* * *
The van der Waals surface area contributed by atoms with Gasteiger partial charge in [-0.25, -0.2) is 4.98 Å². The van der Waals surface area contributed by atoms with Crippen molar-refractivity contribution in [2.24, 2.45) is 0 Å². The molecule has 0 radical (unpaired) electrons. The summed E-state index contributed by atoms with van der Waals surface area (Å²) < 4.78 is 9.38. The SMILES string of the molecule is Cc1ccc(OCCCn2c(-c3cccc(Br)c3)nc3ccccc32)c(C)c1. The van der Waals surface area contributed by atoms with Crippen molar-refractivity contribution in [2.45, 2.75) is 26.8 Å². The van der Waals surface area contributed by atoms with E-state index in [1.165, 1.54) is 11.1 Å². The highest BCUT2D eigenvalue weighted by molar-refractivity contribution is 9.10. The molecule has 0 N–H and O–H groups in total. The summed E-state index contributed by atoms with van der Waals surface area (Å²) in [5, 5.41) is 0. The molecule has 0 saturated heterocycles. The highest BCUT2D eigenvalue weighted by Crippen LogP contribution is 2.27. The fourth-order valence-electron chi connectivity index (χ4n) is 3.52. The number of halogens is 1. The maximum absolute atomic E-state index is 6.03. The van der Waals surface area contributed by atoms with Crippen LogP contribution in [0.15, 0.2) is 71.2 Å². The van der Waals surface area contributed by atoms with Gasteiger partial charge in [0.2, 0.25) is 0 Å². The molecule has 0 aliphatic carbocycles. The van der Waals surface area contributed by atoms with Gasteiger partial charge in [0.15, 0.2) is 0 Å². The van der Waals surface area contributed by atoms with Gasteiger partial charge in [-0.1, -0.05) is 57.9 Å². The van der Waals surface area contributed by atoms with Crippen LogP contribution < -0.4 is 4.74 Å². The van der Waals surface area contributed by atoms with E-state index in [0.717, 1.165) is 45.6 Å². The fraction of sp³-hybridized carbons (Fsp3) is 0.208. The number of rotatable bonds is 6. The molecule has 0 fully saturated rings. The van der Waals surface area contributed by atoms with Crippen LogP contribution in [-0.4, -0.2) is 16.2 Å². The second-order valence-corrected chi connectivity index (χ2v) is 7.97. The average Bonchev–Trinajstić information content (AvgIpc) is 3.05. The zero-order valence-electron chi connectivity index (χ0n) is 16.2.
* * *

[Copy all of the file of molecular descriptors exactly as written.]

The van der Waals surface area contributed by atoms with Gasteiger partial charge in [-0.25, -0.2) is 4.98 Å². The van der Waals surface area contributed by atoms with Crippen molar-refractivity contribution in [2.24, 2.45) is 0 Å². The molecule has 0 radical (unpaired) electrons. The summed E-state index contributed by atoms with van der Waals surface area (Å²) < 4.78 is 9.38. The SMILES string of the molecule is Cc1ccc(OCCCn2c(-c3cccc(Br)c3)nc3ccccc32)c(C)c1. The van der Waals surface area contributed by atoms with Crippen molar-refractivity contribution in [2.45, 2.75) is 26.8 Å². The van der Waals surface area contributed by atoms with E-state index in [1.165, 1.54) is 11.1 Å². The highest BCUT2D eigenvalue weighted by molar-refractivity contribution is 9.10. The molecule has 0 N–H and O–H groups in total. The summed E-state index contributed by atoms with van der Waals surface area (Å²) in [5, 5.41) is 0. The molecule has 0 saturated heterocycles. The highest BCUT2D eigenvalue weighted by Crippen LogP contribution is 2.27. The fourth-order valence-electron chi connectivity index (χ4n) is 3.52. The number of halogens is 1. The maximum absolute atomic E-state index is 6.03. The van der Waals surface area contributed by atoms with Crippen LogP contribution in [0.15, 0.2) is 71.2 Å². The van der Waals surface area contributed by atoms with Gasteiger partial charge in [0.2, 0.25) is 0 Å². The molecule has 0 aliphatic carbocycles. The van der Waals surface area contributed by atoms with Gasteiger partial charge in [0.15, 0.2) is 0 Å². The van der Waals surface area contributed by atoms with Gasteiger partial charge in [-0.1, -0.05) is 57.9 Å². The van der Waals surface area contributed by atoms with Crippen LogP contribution < -0.4 is 4.74 Å². The van der Waals surface area contributed by atoms with E-state index in [0.717, 1.165) is 45.6 Å². The fraction of sp³-hybridized carbons (Fsp3) is 0.208. The number of rotatable bonds is 6. The molecule has 0 fully saturated rings. The van der Waals surface area contributed by atoms with Crippen LogP contribution in [-0.4, -0.2) is 16.2 Å². The second-order valence-corrected chi connectivity index (χ2v) is 7.97. The average Bonchev–Trinajstić information content (AvgIpc) is 3.05. The zero-order valence-electron chi connectivity index (χ0n) is 16.2.